DALLAS – Employees of police and fire departments were honored in San Antonio on April 25 for Workers Memorial Day because so many of them had been killed in the Sept. 11 tragedy. But in Dallas on May 4, they received a kick in the face from the people who run the city!

The main headline in the Dallas daily paper shouted, “Police, fire raises soundly rejected,” but they left out the real story. It started a few months earlier when both the Patrolmen’s and Firefighters’ locals threw themselves into the mayor’s election race. They backed upstart Laura Miller against the Dallas Citizens’ Alliance’s candidate, Tom Dunning, because Miller signed their petition for an immediate 17 percent pay raise. The AFL-CIO threw themselves into the race, too, and Miller pulled off a stunning victory.

A couple of months later, Miller joined Dunning in campaigning against the pay raise. In fact, the entire City Council joined in a political front to oppose the raise. Instead, they claimed they would give the fire and police employees 5 percent raises for each of the next three years.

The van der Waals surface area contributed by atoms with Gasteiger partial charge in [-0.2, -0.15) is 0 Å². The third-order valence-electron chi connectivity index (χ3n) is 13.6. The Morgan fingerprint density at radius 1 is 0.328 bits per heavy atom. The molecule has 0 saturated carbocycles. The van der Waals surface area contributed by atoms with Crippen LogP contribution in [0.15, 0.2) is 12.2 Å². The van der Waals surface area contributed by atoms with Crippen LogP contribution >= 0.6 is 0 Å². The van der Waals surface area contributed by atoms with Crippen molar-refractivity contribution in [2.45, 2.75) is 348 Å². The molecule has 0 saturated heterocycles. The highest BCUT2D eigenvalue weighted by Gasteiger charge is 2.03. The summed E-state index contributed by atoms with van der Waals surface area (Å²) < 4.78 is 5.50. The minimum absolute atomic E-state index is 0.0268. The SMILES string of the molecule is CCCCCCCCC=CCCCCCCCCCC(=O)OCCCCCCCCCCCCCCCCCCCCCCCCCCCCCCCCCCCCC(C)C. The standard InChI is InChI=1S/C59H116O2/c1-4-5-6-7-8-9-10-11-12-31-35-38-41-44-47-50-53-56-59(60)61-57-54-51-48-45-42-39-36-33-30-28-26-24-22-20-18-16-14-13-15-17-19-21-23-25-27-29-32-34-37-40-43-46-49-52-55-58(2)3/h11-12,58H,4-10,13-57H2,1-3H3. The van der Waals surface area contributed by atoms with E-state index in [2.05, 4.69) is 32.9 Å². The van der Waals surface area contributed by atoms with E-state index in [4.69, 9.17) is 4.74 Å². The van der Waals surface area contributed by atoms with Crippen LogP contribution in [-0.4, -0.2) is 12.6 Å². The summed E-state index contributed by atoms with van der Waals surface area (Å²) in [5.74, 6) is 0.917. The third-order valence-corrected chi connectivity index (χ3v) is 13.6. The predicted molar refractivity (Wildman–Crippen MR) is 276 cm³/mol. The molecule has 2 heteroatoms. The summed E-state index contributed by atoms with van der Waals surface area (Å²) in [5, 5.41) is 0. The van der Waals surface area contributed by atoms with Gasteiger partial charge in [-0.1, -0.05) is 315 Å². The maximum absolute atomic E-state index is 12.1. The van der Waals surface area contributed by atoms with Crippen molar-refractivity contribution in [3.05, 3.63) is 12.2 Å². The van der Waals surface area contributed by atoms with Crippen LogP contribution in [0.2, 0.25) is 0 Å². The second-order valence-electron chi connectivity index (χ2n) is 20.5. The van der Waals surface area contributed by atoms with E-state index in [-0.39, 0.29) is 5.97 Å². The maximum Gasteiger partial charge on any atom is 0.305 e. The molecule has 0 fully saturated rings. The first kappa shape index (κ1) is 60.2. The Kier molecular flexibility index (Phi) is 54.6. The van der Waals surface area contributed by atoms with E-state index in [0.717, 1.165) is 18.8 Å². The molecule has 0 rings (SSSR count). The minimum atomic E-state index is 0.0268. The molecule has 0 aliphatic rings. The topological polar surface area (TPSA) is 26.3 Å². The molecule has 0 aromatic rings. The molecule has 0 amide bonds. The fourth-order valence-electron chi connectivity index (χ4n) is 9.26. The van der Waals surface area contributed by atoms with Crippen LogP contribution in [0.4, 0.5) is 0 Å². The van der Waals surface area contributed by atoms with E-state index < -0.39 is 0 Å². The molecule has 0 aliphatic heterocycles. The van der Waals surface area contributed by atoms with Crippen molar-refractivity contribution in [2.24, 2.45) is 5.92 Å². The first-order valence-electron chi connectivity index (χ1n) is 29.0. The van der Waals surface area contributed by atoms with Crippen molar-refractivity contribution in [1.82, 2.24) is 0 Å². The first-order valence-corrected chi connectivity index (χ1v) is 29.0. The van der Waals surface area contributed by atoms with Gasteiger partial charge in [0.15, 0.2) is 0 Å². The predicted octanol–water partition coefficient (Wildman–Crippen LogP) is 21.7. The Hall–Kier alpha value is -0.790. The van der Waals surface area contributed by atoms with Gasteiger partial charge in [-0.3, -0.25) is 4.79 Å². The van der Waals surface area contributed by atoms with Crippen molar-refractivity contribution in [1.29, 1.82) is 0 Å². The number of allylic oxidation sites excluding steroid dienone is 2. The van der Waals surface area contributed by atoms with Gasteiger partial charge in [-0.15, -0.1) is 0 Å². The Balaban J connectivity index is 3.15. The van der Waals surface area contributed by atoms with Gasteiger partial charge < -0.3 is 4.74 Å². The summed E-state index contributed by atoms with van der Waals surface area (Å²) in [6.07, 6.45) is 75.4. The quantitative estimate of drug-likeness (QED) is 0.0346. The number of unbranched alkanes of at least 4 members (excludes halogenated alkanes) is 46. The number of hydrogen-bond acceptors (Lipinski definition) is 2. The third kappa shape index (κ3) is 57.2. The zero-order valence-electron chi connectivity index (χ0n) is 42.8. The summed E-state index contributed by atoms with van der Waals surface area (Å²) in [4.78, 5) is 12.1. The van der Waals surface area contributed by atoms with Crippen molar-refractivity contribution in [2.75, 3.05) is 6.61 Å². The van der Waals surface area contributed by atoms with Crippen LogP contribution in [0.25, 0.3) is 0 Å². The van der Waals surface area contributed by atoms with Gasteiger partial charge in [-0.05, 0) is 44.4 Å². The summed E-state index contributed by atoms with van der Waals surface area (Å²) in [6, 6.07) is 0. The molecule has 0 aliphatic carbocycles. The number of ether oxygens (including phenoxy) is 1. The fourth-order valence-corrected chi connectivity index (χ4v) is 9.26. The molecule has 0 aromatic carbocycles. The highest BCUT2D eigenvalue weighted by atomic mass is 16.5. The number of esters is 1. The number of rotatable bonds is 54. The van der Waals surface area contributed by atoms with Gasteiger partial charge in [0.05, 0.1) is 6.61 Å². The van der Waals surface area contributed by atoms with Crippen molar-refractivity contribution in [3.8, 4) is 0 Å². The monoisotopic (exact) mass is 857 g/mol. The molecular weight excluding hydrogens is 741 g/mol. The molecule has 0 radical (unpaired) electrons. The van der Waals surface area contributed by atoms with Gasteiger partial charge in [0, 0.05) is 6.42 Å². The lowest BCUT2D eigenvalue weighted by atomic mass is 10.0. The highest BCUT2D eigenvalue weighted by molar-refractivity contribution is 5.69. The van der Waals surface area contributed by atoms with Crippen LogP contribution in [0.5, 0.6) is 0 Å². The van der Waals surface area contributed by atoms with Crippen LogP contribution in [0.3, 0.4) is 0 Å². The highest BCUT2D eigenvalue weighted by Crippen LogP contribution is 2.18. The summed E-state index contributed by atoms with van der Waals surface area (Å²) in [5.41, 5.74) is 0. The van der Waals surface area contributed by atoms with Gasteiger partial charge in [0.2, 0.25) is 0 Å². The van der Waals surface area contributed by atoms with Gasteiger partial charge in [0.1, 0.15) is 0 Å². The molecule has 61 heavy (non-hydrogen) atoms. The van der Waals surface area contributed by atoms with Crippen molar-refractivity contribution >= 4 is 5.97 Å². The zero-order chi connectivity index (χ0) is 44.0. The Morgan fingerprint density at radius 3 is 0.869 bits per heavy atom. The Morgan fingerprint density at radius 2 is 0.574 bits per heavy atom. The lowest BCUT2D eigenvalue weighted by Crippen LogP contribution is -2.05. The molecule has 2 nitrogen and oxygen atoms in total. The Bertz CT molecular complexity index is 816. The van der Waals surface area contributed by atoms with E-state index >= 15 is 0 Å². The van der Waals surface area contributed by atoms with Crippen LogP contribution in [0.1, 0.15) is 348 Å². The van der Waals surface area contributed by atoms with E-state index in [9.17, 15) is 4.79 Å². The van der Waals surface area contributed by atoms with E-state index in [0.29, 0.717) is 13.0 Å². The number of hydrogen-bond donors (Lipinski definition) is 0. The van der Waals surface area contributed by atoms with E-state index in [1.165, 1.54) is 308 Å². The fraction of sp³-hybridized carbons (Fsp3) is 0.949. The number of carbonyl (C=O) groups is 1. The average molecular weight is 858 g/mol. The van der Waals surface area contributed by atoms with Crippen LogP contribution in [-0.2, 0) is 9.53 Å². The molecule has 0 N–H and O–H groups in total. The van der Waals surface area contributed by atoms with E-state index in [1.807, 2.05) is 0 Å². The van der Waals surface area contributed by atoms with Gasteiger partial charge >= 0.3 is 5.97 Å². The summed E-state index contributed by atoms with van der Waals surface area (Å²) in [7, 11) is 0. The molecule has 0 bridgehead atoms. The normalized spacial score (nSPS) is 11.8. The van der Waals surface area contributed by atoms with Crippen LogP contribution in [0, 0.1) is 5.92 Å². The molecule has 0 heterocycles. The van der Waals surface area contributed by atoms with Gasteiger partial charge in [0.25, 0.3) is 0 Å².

In truth, they could guarantee no such thing. They might pass the first raise now, but they will face re-election before they can propose any future raises. Even if they could come through with 15 percent over 3 years, inflation would get most of it before the paychecks came through.

The Dallas Police/Fire Pay for Excellence Committee pushed for the raise by showing that Dallas wages are lower than in comparable cities. Even worse, their pay is substantially worse than in Dallas’ own suburbs. They claim that Dallas recruits complete long and expensive training programs, then leave immediately for the suburbs.

On the other side, the City Council and the “Citizens for Responsible Pay” claimed that a 14 percent homeowner tax increase and substantial cuts in other services would immediately take effect if the pay raise went through. Neither side used union printers for their literature.

The last bit of dirty dealing was revealed when the ballots were prepared. Instead of a simple “yes or no” ballot, voters were confronted with two legal-sized sheets detailing the proposed salaries of top officials of the police and fire departments. Any voter who found one fire or police officer making more than he/she did would be likely to vote against the proposal, and they did.

The author can be reached at pww@pww.org

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